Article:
Drew Brees (New Orleans Saints)
Going up against Brady this Sunday, looking to take him down for the third time this season is Brees, whose career is so often linked with that of his opposite number.
Brady and Brees are comfortably the NFL’s all-time passing leaders, with Brady topping the table in terms of touchdowns thrown (581-571), but Brees currently having the edge in career yardage (80,358 vs 79,204) – though, admittedly, those stats skew more in Brady’s favour once you factor in their respective postseason records.
Brady also dwarfs Brees in the Super Bowls column, with the latter winning his solitary championship back in the 2009 season. Looking to cement his legacy with at least a second trophy is the motivation behind Brees continuing to play at his age – and he’ll never have a better chance at bowing out on top than this season.
Brees has looked a little his age this year, unable to force the ball downfield to the degree he used to in his prime, but with a variety at offensive weapons at his disposal, his dink and dunk approach has proven mightily successful, steering the Saints to a 12-4 record and the NFC’s No 2 seed.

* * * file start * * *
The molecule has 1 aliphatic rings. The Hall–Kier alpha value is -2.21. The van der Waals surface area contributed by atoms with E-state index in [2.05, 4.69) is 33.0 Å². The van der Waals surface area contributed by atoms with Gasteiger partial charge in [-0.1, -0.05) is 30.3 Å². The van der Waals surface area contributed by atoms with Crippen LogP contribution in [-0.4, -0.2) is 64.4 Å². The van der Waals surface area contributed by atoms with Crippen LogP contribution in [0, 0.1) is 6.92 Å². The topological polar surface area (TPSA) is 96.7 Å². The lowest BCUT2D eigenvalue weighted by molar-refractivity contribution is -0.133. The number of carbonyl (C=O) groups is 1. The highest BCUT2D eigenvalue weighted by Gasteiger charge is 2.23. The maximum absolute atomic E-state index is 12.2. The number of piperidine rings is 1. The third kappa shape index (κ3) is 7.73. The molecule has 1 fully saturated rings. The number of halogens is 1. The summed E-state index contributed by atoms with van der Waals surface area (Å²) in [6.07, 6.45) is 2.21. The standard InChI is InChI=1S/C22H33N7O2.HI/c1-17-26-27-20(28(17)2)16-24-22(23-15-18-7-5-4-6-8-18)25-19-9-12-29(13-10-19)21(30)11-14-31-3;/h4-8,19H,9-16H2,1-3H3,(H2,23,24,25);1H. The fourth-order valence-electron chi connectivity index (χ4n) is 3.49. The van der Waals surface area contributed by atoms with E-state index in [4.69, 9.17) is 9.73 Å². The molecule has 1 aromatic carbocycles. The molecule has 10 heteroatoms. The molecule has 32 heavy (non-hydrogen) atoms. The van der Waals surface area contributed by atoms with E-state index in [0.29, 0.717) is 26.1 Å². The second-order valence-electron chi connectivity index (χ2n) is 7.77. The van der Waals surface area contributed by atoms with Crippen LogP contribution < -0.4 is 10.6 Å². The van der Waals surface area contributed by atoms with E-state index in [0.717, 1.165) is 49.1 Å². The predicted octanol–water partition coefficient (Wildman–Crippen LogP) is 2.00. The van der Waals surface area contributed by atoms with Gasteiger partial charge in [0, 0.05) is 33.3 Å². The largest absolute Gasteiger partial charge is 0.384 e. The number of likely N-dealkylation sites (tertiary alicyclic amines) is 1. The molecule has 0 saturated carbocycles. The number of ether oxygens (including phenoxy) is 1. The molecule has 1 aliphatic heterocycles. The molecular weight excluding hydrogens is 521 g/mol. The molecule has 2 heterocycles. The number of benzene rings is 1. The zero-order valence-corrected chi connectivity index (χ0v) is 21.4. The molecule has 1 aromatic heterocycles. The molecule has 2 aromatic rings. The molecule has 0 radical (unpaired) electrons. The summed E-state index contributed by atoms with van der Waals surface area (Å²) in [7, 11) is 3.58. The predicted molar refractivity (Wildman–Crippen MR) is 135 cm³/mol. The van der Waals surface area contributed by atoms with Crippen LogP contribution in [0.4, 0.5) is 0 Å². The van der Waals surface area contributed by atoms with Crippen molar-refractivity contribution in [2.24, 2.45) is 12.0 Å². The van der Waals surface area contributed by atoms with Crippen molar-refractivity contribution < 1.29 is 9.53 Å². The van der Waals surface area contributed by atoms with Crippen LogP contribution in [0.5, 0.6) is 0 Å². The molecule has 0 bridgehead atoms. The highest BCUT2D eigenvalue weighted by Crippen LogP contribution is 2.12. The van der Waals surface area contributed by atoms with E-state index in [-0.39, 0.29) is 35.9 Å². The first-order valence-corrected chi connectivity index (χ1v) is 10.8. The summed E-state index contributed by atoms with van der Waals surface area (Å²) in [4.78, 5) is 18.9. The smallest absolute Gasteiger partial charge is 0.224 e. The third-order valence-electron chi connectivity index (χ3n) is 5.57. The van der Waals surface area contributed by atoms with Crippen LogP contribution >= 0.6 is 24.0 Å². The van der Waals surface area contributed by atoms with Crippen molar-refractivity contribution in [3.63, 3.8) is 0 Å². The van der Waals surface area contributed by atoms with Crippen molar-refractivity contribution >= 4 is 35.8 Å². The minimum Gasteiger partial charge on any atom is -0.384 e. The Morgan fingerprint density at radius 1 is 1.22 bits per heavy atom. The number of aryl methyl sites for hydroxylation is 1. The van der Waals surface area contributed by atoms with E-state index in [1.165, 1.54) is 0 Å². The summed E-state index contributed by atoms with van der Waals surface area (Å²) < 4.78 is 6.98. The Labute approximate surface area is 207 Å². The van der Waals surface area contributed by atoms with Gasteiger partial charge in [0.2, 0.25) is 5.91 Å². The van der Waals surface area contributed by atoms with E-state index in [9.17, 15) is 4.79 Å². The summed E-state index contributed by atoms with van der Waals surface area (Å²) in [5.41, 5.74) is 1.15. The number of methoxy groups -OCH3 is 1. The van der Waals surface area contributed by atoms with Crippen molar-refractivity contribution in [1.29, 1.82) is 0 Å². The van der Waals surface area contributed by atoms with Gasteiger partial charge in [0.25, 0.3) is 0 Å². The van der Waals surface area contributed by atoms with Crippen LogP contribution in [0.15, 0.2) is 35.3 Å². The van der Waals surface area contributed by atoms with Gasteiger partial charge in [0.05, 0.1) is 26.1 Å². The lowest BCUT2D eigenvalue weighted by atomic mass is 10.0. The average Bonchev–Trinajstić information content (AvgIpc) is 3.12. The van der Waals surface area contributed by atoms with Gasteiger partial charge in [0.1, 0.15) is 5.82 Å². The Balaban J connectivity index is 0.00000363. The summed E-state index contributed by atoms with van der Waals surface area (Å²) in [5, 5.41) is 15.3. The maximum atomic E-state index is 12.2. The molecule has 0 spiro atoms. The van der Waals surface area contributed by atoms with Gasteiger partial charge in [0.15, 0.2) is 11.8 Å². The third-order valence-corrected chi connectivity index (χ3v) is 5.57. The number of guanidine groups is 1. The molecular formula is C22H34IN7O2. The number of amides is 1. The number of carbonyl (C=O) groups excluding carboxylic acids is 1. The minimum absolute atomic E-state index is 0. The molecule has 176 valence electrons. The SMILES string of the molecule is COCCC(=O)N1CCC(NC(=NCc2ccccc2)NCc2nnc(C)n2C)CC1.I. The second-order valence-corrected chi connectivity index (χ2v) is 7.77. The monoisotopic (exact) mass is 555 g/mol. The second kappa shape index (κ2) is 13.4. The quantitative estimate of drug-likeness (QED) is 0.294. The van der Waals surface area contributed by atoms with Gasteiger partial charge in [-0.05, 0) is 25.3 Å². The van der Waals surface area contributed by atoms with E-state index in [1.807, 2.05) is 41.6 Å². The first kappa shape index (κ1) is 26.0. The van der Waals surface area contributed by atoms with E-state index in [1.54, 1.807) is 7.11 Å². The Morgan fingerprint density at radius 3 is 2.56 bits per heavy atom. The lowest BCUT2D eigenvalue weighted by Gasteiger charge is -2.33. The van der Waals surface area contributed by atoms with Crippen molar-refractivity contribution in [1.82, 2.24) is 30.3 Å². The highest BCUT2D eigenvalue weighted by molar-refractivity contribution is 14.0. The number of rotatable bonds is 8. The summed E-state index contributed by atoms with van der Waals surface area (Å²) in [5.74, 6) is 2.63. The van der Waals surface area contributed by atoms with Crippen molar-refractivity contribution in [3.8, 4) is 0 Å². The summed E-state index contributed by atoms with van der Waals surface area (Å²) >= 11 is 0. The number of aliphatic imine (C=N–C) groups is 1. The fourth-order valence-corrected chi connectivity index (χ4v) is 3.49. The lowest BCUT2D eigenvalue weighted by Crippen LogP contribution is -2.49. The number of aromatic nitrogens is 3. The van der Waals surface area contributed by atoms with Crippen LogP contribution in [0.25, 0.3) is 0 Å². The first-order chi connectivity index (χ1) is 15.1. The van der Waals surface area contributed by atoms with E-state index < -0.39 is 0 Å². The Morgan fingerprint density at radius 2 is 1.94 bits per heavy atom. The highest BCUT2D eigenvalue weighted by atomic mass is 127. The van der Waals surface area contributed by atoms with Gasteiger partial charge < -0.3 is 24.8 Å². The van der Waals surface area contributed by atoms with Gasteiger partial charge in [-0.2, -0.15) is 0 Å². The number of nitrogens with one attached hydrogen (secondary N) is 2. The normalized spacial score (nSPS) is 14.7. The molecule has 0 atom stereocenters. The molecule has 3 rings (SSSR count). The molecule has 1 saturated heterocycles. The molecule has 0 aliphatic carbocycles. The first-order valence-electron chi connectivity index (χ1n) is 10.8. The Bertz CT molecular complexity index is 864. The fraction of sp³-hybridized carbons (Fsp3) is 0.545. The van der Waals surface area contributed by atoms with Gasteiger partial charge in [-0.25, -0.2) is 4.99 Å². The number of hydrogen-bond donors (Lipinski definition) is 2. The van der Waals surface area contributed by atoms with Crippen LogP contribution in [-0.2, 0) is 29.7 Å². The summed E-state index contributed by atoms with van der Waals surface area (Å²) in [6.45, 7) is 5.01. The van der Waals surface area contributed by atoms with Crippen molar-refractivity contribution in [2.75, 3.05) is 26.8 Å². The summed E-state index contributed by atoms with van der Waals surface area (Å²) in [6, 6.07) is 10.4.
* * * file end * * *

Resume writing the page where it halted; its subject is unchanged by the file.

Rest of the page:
The defense is also helping him out, playing to an elite level, ranking in the top five of all major statistical categories, and it was they who did a job twice against Brady this season in a couple of convincing victories, in which Brady threw a combined two TDs to five interceptions.
Aaron Rodgers (Green Bay Packers)
Coming in at a sprightly 37 years of age compare to the grizzled old vets of Brady and Brees is Rodgers, widely considered the league MVP of the 2020 season.
Rodgers has been in truly ridiculous form this season, throwing for 4,299 yards, with a completion percentage above 70 for just the second time in his career (70.72), a 121.5 passer rating and posting a career-high in touchdown passes, with 48 to just five interceptions.
Those marks have been good enough to fire the Packers to a 13-3 record on the year and the No 1 seed in the NFC, seeing the road to Super Bowl LV run through Green Bay – never the easiest of tasks for road teams come January, even with no fans this year.
Might that prove pivotal as Rodgers too goes in search of his second Super Bowl ring? In order to make that dream a reality, though, first he must overcome the Rams and their No 1 defense on Saturday, with Brady or Brees lying in wait in the Conference finals.
Safely negotiate both of those obstacles, one of the young upstarts from the AFC will be all too ready and willing to knock him off his perch come Super Bowl Sunday in Tampa on February 7.